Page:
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Burwood
Burwood railway station.jpg
Westbound view from Platform 4 in October 2011
Location Railway Parade, Burwood
Coordinates 33°52′38″S 151°06′16″E / 33.87729°S 151.10432°E / -33.87729; 151.10432Coordinates: 33°52′38″S 151°06′16″E / 33.87729°S 151.10432°E / -33.87729; 151.10432
Owned by Transport Asset Holding Entity
Operated by Sydney Trains
Line(s) Main Suburban
Distance 10.62 kilometres (6.60 mi) from Central
Platforms 6 (2 side, 2 island)
Tracks 6
Connections Bus
Construction
Structure type Elevated
Disabled access Yes
Other information
Status Staffed
Station code BWD
Website Transport for NSW
History
Opened 26 September 1855
Rebuilt 13 March 1892
Electrified Yes
Traffic
Passengers (2018) 40,180 (daily) (Sydney Trains, NSW TrainLink)
Rank 13
Services
Preceding station TfNSW T.png Sydney Trains Following station
Strathfield
toward Parramatta or Leppington
TfNSW T2.svg Inner West & Leppington Line Croydon
Strathfield
toward Hornsby
TfNSW T9.svg Northern Line Redfern
toward Gordon
Official name Burwood Railway Station group
Type State heritage (complex / group)
Designated 2 April 1999
Reference no. 1106
Type Railway Platform/ Station
Category Transport - Rail

Burwood railway station is a heritage-listed railway station located on the Main Suburban line in the Sydney suburb of Burwood in the Municipality of Burwood local government area of New South Wales, Australia. The station is served by Sydney Trains T9 Northern line and T2 Inner West & Leppington line services.

History

Burwood

Parramatta Road was first created in 1791, a vital land (cf water) artery between Sydney Cove and Rose Hill's settlement and crops. Liverpool Road opened in 1814 as Governor Macquarie's Great South Road. Its winding route reflects pre-existing land grant boundaries. To Burwood's north over Parramatta was Longbottom Government Farm, staffed by convicts. This grew to over 280 hectares (700 acres) on heavily timbered flat, sloping to swamps on Hen and Chicken Bay. Commissioner Bigge recorded how valuable timber (ironbark) was cut and sawn on the spot, conveyed to Sydney in boats by the river. "Charcoal for the forges and foundries is likewise prepared here" he noted.

Two grants were critical on Burwood's clay: Captain Thomas Rowley's Burwood Farm estate and William Faithful's 400-hectare (1,000-acre) grant to its south in Enfield covered most of modern Burwood. Rowley, adjutant of the NSW Corps, named it after the farm he'd lived on in Cornwall. 1799 and subsequent grants brought it to 300 hectares (750 acres) but he continued to live at Kingston Farm in Newtown until his death in 1806. He'd bought some of the first Spanish merinos brought from the Cape Colony in 1797, others being sold to Macarthur, Marsden & Cox. The southern boundary of his farm was approximately Woodside Avenue & Fitzroy Street.

Under Rowley's will, the estate passed to his three underage children – executors Dr Harris & Major Johnstone were both involved in the 1808 Bligh rebellion and returned to England for the court martial. Governor Macquarie appointed Thomas Moore as guardian and executor. In 1812, he wrongfully auctioned the estate. It was bought by Sydney businessman Alexander Riley. He's believed to have built Burwood Villa in 1814 (perhaps on older (1797) foundations of Rowley's shepherd's cottage) and lived here until departing for England in 1817. In 1824, Joseph Lycett described the estate. 200 hectares (500 acres) had been cleared for pasture. Lycett in Views of Australia described "a garden of 4 acres in full cultivation, containing upwards of three hundred Trees, bearing the following choice fruits, viz. The Orange, Citron, Lemon, Pomegranate, Loquat, Guava, Peaches, Nectarines, Apricots, Apples, Pears, the Cherry, Plums, Figs, Chestnuts, Almonds, Medlars, Quinces; with abundance of Raspberries, Strawberries, and the finest Melons. &c;".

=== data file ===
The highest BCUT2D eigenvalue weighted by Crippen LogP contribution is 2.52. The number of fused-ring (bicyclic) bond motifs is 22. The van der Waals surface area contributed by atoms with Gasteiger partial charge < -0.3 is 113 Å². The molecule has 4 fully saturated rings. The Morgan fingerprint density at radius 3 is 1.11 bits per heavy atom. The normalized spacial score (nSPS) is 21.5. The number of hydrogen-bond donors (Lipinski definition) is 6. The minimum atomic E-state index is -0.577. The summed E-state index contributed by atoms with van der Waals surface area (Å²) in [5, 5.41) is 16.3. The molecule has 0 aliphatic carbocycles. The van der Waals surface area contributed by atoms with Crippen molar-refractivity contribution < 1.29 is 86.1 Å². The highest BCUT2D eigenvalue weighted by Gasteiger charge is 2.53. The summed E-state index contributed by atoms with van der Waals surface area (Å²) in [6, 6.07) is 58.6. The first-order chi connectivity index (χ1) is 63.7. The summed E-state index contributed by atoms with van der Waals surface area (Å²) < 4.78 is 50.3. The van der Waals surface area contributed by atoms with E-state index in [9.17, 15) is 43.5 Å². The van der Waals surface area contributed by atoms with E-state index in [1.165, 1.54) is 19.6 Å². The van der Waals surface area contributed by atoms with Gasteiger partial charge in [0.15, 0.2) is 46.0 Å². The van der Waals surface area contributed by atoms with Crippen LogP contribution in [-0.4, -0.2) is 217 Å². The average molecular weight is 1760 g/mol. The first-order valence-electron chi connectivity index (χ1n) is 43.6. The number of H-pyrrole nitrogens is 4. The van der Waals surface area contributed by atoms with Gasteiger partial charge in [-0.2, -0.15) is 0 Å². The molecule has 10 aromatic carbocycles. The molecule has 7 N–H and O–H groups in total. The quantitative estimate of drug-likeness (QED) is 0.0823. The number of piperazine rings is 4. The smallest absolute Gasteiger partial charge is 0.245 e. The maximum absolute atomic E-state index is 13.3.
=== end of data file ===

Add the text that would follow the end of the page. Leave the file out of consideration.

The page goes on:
Until the 1830s, Burwood consisted of a few inns along the highways and 2 or 3 huge, undeveloped estates within the next 20 years these began to break up, attracting settlers and encouraging the growth of embryo villages at Burwood & Enfield. Riley died in 1833 and Rowley's children, now of age, started legal proceedings and regained possession of the 304-hectare (750-acre) estate. It was divided between Thomas jnr., John, John Lucas* and Henry Biggs. Almost at once, they subdivided into lots of 2–8 hectares (4–20 acres) for country homes and small farms. In 1834, Burwood estate was held by John Lucas, husband of Thomas's daughter Mary Rowley), who divided 46 hectares (113 acres) of his 86 hectares (213 acres) into small allotments for sale. Streets such as Webb, Lucas Road, Wentworth Road and Strathfield's The Boulevarde reflect the boundaries of these subdivisions/estates.

To the south (including the land later the Appian Way) was William Faithful's grant of 400 hectares (1,000 acres) (1808) at "Liberty Plains". Faithful was a private in the NSW Corps: discharged in 1799 he became Captain Foveaux's farm manager, and this connection got him the grant. Apart from 6.1 hectares (15 acres) of Sarah Nelson's on Malvern Hill (Croydon), Faithful's Farm extended from Rowley's farm to Cooks River and west to Punchbowl Road. The government retained a right to build a road through it (doing so in 1815: Liverpool or the Great South Road), and to cut "such timber as may be deemed fit for naval purposes" - the area was thick with tall ironbark. Faithful exchanged it in 1815. Alexander Riley bought his 200 acres north of the new road incorporating it into his Burwood estate. This was jointly owned by the Rowley family after 1833 and had no streets across it, only a few tracks.

Despite opening up of the Rowley estate, there was little settlement in Burwood between the two highways before 1860. Sydney Railway Company opened the first railway line to Parramatta in 1855. Burwood "station" (just west of Ashfield station, one of the first stations) was a wooden platform near a level crossing over the grassy track that was Neich's Lane* (later Burwood Road). This was beside "the newly laid out township of Cheltenham". Speedy transport meant subdivision and consolidation followed, filling out the area. Burwood's biggest growth spurt was between 1874 & 1900 (Burwood's population was, respectively: 1200-7400, an increase not matched since. *1835 maps show this as the only track between Parramatta / Liverpool Roads in Burwood.